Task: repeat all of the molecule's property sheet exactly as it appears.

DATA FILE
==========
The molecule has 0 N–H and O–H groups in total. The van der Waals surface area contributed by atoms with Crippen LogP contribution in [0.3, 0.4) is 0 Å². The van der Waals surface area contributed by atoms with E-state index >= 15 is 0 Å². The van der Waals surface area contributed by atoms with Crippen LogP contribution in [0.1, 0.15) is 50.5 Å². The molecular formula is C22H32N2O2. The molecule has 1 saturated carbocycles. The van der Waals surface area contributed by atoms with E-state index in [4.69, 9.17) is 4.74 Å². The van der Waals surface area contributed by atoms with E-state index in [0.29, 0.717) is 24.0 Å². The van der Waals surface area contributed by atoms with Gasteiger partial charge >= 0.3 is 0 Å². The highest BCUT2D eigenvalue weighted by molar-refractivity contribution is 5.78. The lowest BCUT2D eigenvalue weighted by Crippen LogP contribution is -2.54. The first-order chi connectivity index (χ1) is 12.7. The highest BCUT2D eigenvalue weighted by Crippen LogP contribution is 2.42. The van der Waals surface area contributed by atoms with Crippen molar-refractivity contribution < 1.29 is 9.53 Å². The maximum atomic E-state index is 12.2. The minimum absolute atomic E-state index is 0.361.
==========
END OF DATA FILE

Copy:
The molecule has 0 N–H and O–H groups in total. The van der Waals surface area contributed by atoms with Crippen LogP contribution in [0.3, 0.4) is 0 Å². The van der Waals surface area contributed by atoms with E-state index >= 15 is 0 Å². The van der Waals surface area contributed by atoms with Crippen LogP contribution in [0.1, 0.15) is 50.5 Å². The molecular formula is C22H32N2O2. The molecule has 1 saturated carbocycles. The van der Waals surface area contributed by atoms with E-state index in [4.69, 9.17) is 4.74 Å². The van der Waals surface area contributed by atoms with E-state index in [0.29, 0.717) is 24.0 Å². The van der Waals surface area contributed by atoms with Gasteiger partial charge >= 0.3 is 0 Å². The highest BCUT2D eigenvalue weighted by molar-refractivity contribution is 5.78. The lowest BCUT2D eigenvalue weighted by Crippen LogP contribution is -2.54. The first-order chi connectivity index (χ1) is 12.7. The highest BCUT2D eigenvalue weighted by Crippen LogP contribution is 2.42. The van der Waals surface area contributed by atoms with Crippen molar-refractivity contribution < 1.29 is 9.53 Å². The maximum atomic E-state index is 12.2. The minimum absolute atomic E-state index is 0.361.